Repairing Australia’s waste problem
Australia has a waste problem: a big one.
In 2016–2017 alone, we produced 67 million tonnes of the stuff.
Since then, the situation has gone from bad to worse. China effectively banned Australian recycling in 2018 and the federal government is currently moving towards barring waste export altogether – ultimately meaning more and more ‘recycling’ is ending up in landfill.
It’s become obvious to all levels of government, commentators and industry players alike that we need to explore alternatives to dividing our garbage into different coloured bins (valuable as that may once have been).
“The emphasis on recycling distracts people. It’s far more energy intensive to make a biodegradable coffee cup, for example, than to avoid using that cup to begin with – just use a KeepCup or eat in,” says Thomas Lee senior lecturer at the School of Design and project co-lead on UTS’s Repair Design project.
In other words, a shift in attitude as well as behaviour is needed. And Thomas believes good design could be key.
“Over the last five or so years there’s been a steadily building amount of scholarly and popular interest in issues associated with repair and maintenance. It makes sense for designers to have a voice in the discussions around repair because design plays a central role in creating the things we live amongst.”
This idea is the driving force behind the UTS Design School Repair Design project, which received a $5000 Social Impact Grant last year.
One of its key aims was to kick-start informed and realistic conversation about what a healthy and visible repair culture might look like – to this end the team held workshops, panel discussions and even a reading group.
Through these events, they were able to tease out two distinct threads in the repair scene. While ‘conspicuous repair’ deliberately stands out, is a way of signaling to others who we are – think Punk, the DIY movement or your local hipster café; inconspicuous repair culture is more circumspect – focused on simply returning objects to functional use, often as a way of saving money.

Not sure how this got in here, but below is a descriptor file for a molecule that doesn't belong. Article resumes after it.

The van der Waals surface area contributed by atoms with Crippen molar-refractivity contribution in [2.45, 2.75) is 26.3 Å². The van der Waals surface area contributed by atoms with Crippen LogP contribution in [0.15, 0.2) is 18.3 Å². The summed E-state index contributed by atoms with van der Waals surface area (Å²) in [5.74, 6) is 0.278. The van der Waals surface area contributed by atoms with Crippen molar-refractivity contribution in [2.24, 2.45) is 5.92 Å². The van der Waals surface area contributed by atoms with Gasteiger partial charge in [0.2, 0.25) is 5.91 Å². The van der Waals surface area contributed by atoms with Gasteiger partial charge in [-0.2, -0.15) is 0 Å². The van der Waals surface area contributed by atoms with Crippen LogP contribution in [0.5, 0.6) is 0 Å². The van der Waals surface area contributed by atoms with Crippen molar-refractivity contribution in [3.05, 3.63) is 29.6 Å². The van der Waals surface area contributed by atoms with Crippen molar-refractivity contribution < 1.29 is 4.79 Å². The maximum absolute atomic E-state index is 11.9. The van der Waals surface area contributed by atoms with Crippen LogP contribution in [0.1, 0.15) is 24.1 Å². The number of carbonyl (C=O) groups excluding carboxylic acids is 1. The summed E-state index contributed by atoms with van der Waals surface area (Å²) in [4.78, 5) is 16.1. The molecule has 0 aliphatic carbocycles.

There is, of course, some overlap between the two, but Thomas hopes this kind of insight will inform future research into the life cycle of everyday objects, particularly how the way objects are valued (or not) affects everyday behaviour.
“We’re keen to drill down further into the barriers to repair and how these can be overcome,” he says.
As part of Repair Design, an impressive level of media interest was also garnered – panel discussions and interviews have been broadcast by ABC Radio and Radio Adelaide and articles have appeared in The Conversation, The Sydney Morning Herald and Vogue Australia.
Mainstream media attention deepens the debate and raises public awareness, argues Thomas, but it also significantly contributes to research outcomes.
“A lot of academics labour under the false pretense that research occurs in a hidden room somewhere and then communication happens in another disconnected sphere. But knowledge is given form as we attempt to express it. How we communicate our research in inextricably part of what that research is.”
Photo credit: Jess Dunn
Australia has a waste problem which cannot be solved by recycling, but there is limited understanding of how best to focus attention on alternatives like repair and reuse, and to change attitudes and behaviours.
The Repair Design team brought together design professionals, community organisations and the general public to discuss repair and reuse at a series of workshops and panel discussions around Sydney. They also garnered an impressive level of mainstream media coverage in support of the events.
What helped accomplish this?
Connections with The Bower Reuse and Repair Centre in Marrickville and the E-Waste Watch Institute contributed significantly to various events’ success – as did DAB faculty support.
What has changed as a result?
The events have helped the project team refine their approach to future research – concentrating on practical barriers to establishing a more widespread acceptance of reuse and repair culture, and how these can best be overcome.Download full case study